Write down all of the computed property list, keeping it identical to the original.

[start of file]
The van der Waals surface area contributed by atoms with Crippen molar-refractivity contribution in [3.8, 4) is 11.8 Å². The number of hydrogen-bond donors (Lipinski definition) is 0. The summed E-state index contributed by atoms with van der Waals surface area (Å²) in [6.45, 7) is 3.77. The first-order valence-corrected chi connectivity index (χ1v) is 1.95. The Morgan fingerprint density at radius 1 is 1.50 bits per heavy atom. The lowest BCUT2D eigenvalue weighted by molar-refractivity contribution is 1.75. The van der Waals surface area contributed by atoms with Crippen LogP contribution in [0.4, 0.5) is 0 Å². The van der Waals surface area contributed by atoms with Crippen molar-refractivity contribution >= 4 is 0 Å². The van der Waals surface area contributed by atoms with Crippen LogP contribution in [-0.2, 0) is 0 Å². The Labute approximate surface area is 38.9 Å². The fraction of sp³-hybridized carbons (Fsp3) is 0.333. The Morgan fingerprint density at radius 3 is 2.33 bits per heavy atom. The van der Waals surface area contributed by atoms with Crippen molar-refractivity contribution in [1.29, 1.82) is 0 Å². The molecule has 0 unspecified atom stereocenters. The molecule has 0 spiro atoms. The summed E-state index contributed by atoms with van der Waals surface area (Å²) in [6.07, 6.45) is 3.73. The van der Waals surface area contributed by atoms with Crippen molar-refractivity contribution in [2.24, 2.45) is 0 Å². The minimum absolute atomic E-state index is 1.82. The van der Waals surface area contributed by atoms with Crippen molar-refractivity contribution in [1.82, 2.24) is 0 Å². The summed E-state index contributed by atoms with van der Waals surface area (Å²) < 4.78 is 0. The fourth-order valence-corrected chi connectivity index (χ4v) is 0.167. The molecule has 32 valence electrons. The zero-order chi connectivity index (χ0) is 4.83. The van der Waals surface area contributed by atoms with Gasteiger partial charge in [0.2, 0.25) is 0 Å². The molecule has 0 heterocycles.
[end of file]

The van der Waals surface area contributed by atoms with Crippen molar-refractivity contribution in [3.8, 4) is 11.8 Å². The number of hydrogen-bond donors (Lipinski definition) is 0. The summed E-state index contributed by atoms with van der Waals surface area (Å²) in [6.45, 7) is 3.77. The first-order valence-corrected chi connectivity index (χ1v) is 1.95. The Morgan fingerprint density at radius 1 is 1.50 bits per heavy atom. The lowest BCUT2D eigenvalue weighted by molar-refractivity contribution is 1.75. The van der Waals surface area contributed by atoms with Crippen LogP contribution in [0.4, 0.5) is 0 Å². The van der Waals surface area contributed by atoms with Crippen molar-refractivity contribution >= 4 is 0 Å². The van der Waals surface area contributed by atoms with Crippen LogP contribution in [-0.2, 0) is 0 Å². The Labute approximate surface area is 38.9 Å². The fraction of sp³-hybridized carbons (Fsp3) is 0.333. The Morgan fingerprint density at radius 3 is 2.33 bits per heavy atom. The van der Waals surface area contributed by atoms with Crippen molar-refractivity contribution in [1.29, 1.82) is 0 Å². The molecule has 0 unspecified atom stereocenters. The molecule has 0 spiro atoms. The summed E-state index contributed by atoms with van der Waals surface area (Å²) in [6.07, 6.45) is 3.73. The van der Waals surface area contributed by atoms with Crippen molar-refractivity contribution in [2.24, 2.45) is 0 Å². The minimum absolute atomic E-state index is 1.82. The van der Waals surface area contributed by atoms with Crippen molar-refractivity contribution in [1.82, 2.24) is 0 Å². The summed E-state index contributed by atoms with van der Waals surface area (Å²) < 4.78 is 0. The fourth-order valence-corrected chi connectivity index (χ4v) is 0.167. The molecule has 32 valence electrons. The zero-order chi connectivity index (χ0) is 4.83. The van der Waals surface area contributed by atoms with Gasteiger partial charge in [0.2, 0.25) is 0 Å². The molecule has 0 heterocycles.